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Learning, fun enrich school day

CHESAPEAKE — It’s more than getting a jump on daily homework. It’s getting a jump on life skills, hobbies and activities that will enrich them throughout their lives.

That’s the mission of the after-school program that started this past fall at Chesapeake Middle School, open to fifth to eighth graders.

Starting just before 3 p.m. with a quick snack in the cafeteria, students go through a three-pronged program that runs the gamut from taking a Zumba class to learning a new recipe to try out at home.

After the snack students go to their home-based class where they work on class assignments for the next 40 minutes. If they are having trouble with any particular class, students from the high school volunteer their time for any needed intervention.

“If we don’t finish our homework, they help,” Caylee King, a seventh grader, said.

And sometimes it just takes a little help from their own age group as the students in the homework class offer their own expertise. Next come two 40-minute sessions that are activity-based.

“It is usually really different like volleyball or Spanish,” Caitlin Theisen, another Chesapeake seventh grader, said. “This was really fun and a lot of my friends were doing it. And my mom works late and it is really convenient for both of us. This is kind of convenient for parents who work late.”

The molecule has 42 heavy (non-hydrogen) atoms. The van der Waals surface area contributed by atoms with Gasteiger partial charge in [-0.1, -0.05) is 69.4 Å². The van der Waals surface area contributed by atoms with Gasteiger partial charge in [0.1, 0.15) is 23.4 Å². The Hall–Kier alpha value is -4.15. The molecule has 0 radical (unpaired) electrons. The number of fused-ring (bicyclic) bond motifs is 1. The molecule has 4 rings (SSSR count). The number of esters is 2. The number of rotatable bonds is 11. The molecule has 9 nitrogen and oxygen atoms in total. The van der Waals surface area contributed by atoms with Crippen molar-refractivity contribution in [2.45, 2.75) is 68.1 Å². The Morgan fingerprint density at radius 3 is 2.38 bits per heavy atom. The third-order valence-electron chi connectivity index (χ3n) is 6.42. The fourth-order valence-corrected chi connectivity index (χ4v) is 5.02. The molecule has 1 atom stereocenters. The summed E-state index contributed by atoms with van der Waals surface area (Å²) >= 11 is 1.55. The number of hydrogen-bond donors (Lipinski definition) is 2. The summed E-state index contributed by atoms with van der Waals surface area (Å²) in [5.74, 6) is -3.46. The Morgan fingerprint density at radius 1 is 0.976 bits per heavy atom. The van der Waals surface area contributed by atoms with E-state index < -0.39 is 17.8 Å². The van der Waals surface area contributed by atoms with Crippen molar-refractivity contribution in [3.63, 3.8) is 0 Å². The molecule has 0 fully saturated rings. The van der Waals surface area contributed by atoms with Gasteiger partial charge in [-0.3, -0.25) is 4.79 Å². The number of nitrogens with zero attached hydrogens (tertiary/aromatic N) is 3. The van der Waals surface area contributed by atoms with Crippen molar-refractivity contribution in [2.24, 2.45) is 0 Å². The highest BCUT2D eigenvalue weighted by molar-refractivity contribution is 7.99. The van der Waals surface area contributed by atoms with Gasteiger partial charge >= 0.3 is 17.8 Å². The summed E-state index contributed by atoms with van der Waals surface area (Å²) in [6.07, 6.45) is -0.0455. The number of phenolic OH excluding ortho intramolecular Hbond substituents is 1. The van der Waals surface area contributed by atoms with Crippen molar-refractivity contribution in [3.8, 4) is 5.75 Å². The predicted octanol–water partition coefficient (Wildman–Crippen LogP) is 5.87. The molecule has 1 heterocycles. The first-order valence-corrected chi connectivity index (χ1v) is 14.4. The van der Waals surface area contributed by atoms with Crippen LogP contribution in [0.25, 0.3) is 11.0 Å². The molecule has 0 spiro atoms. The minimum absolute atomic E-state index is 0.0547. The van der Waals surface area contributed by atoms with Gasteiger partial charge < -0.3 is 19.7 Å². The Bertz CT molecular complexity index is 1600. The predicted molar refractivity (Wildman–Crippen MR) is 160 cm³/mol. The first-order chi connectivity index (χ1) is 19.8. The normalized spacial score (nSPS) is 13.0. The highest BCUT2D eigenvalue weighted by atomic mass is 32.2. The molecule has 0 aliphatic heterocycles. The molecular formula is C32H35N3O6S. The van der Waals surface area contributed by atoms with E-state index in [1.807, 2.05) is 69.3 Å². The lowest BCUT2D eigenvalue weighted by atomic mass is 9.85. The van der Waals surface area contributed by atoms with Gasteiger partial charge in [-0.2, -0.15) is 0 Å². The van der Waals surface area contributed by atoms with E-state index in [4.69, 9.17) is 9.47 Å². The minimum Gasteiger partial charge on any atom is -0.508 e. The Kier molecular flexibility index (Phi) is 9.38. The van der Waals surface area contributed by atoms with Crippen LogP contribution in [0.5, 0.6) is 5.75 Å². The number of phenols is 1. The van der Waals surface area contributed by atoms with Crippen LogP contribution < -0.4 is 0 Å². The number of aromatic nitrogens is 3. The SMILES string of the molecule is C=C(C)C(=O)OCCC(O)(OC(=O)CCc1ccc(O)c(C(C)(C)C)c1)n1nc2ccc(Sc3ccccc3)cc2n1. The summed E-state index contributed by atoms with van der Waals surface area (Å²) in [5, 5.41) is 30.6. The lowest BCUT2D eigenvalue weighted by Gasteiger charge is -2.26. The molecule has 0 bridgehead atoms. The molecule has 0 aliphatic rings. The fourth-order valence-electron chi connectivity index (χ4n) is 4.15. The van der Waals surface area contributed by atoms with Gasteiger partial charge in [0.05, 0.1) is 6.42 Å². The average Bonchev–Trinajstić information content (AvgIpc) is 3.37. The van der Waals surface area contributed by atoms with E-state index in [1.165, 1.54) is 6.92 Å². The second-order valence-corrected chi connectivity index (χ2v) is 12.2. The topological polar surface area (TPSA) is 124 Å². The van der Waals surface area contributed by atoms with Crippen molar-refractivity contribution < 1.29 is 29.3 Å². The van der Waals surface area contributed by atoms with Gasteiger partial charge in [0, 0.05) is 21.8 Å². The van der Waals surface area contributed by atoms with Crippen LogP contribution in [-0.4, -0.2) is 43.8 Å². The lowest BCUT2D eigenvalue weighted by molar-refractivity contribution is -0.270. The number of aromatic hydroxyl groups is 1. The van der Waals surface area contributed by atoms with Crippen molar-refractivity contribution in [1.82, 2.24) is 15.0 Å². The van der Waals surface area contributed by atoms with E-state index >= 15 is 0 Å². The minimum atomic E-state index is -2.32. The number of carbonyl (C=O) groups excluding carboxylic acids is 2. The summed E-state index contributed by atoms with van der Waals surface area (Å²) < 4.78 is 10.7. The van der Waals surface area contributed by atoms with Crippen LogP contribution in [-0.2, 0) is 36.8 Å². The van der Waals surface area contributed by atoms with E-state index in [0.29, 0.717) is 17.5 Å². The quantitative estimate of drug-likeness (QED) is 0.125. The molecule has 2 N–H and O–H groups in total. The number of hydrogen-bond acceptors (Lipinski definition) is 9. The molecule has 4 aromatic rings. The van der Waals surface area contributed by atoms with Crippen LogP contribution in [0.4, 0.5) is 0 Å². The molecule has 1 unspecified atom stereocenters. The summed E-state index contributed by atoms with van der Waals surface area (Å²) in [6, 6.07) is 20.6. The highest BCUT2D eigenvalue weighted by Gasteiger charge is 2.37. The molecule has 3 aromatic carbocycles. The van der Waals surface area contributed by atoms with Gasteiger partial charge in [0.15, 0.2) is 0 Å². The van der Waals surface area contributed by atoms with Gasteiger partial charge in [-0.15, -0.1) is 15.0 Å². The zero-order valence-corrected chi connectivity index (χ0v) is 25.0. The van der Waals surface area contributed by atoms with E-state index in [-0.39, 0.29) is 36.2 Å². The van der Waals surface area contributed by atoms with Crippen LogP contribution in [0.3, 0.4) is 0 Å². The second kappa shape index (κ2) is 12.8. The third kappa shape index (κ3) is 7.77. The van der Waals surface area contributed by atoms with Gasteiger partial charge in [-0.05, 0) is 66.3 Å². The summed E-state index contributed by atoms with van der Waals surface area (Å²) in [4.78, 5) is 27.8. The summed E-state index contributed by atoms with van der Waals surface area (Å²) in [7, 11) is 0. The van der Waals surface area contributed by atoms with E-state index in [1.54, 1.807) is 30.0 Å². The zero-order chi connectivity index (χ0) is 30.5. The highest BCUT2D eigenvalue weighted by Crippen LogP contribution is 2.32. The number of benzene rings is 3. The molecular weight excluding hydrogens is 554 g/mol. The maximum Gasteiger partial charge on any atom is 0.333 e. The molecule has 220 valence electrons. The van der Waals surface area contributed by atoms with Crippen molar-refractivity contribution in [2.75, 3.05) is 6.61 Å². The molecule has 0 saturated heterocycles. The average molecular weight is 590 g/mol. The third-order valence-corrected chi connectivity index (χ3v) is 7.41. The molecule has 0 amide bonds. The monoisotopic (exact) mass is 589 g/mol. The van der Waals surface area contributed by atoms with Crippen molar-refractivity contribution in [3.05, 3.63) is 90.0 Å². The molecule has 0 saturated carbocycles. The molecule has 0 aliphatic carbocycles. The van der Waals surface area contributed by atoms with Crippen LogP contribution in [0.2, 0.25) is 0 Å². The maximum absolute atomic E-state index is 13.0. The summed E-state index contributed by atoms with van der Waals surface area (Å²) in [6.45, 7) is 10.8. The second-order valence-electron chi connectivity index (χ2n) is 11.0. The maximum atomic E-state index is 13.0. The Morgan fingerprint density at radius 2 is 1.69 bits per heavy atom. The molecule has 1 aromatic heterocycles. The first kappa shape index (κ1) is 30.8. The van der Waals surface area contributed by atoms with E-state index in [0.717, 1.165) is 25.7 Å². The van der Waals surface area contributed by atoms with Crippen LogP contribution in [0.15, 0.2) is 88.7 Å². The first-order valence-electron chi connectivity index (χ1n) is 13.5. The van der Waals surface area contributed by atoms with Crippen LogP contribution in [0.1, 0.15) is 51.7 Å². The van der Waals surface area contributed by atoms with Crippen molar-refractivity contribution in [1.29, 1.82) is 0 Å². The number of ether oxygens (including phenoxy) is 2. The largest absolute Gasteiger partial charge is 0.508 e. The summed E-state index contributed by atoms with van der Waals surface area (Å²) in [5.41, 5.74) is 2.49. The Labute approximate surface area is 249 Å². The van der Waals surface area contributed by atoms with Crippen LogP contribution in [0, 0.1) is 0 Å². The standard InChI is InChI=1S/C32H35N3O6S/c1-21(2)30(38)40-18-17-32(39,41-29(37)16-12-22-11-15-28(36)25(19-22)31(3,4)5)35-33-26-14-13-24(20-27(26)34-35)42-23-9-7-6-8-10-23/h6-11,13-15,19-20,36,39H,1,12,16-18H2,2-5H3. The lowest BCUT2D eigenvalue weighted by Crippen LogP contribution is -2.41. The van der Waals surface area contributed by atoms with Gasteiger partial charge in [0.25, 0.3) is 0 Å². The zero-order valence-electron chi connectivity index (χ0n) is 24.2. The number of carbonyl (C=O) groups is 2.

During the day Teresa Combs teaches fifth grade language arts, but joins about a half-dozen teachers who stay until 5 p.m. four days a week to monitor or supervise an aspect of the program.

She has seen the combination of schoolwork plus activities bringing rewards to the students.

“They think ‘If I get to stay, I have to do my homework, but I get to do something I like to do,’” Combs said. “They are amazingly well-behaved.”

The after-school program was funded with a $200,000 Ohio Department of Education grant from the ODE’s 21st Century Community Learning Center. It has added eight additional hours a week of teacher-student experience.

Over the next four years, the district can re-apply for the federally funded grant with the potential of bringing a total of $850,000 to the program.

Right now there are 80 students participating on a regular basis.

“At this point I see they are getting a lot of intervention support for kids who don’t have parents who can help with their homework,” Thea Brown, program site coordinator, said. “And they are getting exposed to new activities. A lot of these activities could cost money, but they can experience them for free.”

The roster of activities includes making model airplanes and cars, cooking, Zumba, knitting, volleyball, Spanish and educational games.

“With the educational games, it has built a lot more social skills,” Combs said. “They have better social skills. They have to work together. You might have two personalities who wouldn’t go together in the hallway. But in here it is a whole new ballgame. I have been absolutely amazed with their attitude. I haven’t sense any bitterness because they have to stay. Here they are able to help each other.”